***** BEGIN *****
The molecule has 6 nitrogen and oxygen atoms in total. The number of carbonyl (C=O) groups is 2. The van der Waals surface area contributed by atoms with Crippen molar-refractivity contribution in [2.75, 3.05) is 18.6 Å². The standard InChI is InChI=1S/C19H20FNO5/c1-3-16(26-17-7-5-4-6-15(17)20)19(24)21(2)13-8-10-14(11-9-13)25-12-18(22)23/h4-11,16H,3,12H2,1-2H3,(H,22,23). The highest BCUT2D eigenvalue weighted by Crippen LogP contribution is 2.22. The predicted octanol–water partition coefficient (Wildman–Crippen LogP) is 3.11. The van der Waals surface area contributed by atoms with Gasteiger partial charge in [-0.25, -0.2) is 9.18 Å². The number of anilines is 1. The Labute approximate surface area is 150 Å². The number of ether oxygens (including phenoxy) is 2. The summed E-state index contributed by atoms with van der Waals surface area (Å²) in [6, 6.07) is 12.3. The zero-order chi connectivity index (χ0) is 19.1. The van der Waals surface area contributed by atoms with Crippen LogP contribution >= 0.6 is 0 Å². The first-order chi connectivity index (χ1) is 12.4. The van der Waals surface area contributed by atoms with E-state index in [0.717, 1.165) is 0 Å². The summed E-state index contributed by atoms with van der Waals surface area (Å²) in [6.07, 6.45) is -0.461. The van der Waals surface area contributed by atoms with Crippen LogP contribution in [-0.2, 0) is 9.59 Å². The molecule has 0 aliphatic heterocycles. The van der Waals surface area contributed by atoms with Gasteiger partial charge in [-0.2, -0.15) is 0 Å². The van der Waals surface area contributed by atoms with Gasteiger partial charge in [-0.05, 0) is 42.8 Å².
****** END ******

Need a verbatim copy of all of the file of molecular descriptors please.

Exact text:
The molecule has 6 nitrogen and oxygen atoms in total. The number of carbonyl (C=O) groups is 2. The van der Waals surface area contributed by atoms with Crippen molar-refractivity contribution in [2.75, 3.05) is 18.6 Å². The standard InChI is InChI=1S/C19H20FNO5/c1-3-16(26-17-7-5-4-6-15(17)20)19(24)21(2)13-8-10-14(11-9-13)25-12-18(22)23/h4-11,16H,3,12H2,1-2H3,(H,22,23). The highest BCUT2D eigenvalue weighted by Crippen LogP contribution is 2.22. The predicted octanol–water partition coefficient (Wildman–Crippen LogP) is 3.11. The van der Waals surface area contributed by atoms with Gasteiger partial charge in [-0.25, -0.2) is 9.18 Å². The number of anilines is 1. The Labute approximate surface area is 150 Å². The number of ether oxygens (including phenoxy) is 2. The summed E-state index contributed by atoms with van der Waals surface area (Å²) in [6, 6.07) is 12.3. The zero-order chi connectivity index (χ0) is 19.1. The van der Waals surface area contributed by atoms with Crippen LogP contribution >= 0.6 is 0 Å². The first-order chi connectivity index (χ1) is 12.4. The van der Waals surface area contributed by atoms with E-state index in [0.717, 1.165) is 0 Å². The summed E-state index contributed by atoms with van der Waals surface area (Å²) in [6.07, 6.45) is -0.461. The van der Waals surface area contributed by atoms with Crippen LogP contribution in [-0.2, 0) is 9.59 Å². The molecule has 0 aliphatic heterocycles. The van der Waals surface area contributed by atoms with Gasteiger partial charge in [-0.2, -0.15) is 0 Å². The van der Waals surface area contributed by atoms with Gasteiger partial charge in [-0.05, 0) is 42.8 Å².